Alfredo González-Ruibal (National Research Council of Spain)
Despite its deceiving proximity (or perhaps because of it), the time of modernity is a difficult time to study for archaeologists. In fact, it can be argued that it can be more so than prehistoric temporalities. First, there is the epistemological question of how to produce relevant archaeological knowledge of recent periods, where there is an overabundance of written, visual and oral testimonies and a unique experience of coevalness. Secondly, the time of modernity is different to other times with which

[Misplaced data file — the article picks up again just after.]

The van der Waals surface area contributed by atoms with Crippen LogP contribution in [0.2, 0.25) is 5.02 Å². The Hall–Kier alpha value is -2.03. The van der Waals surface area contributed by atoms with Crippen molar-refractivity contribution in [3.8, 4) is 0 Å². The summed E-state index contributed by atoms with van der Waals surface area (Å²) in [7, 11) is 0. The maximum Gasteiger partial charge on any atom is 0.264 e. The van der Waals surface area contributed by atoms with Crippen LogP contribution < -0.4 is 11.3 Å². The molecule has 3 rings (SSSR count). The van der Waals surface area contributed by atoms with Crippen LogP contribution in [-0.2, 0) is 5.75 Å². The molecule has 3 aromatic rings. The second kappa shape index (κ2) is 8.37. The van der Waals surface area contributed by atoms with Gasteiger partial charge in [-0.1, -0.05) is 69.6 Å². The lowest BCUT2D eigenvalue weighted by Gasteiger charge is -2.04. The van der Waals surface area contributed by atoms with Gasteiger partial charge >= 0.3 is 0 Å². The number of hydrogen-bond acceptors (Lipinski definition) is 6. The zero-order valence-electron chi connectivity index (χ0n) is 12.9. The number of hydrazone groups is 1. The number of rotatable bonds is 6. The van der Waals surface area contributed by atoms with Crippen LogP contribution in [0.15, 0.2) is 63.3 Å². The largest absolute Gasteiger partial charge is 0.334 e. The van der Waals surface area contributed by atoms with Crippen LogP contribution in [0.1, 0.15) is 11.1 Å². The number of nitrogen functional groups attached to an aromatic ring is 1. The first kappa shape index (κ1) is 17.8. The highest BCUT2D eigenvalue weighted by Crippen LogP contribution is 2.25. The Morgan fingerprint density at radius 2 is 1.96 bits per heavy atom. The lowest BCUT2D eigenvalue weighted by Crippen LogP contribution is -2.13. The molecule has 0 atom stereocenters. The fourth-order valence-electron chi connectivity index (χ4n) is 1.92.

archaeologists are used to deal with, because of its multilayered and heterogeneous nature: increasing social complexity, technology and globalization bring a proliferation and superimposition of temporalities, which is at odds with historicist perspectives. Finally, the time of modernity, as geographers and philosophers have abundantly demonstrated, has radical political implications. It is a time out of joint, as Derrida put it, an unjust time of violence and destruction that ultimately annihilates itself. In this talk, I would explore, through different examples, how an archaeological approach to the difficult time of modernity might look like.
*co-sponsored by the Center for Ancient Studies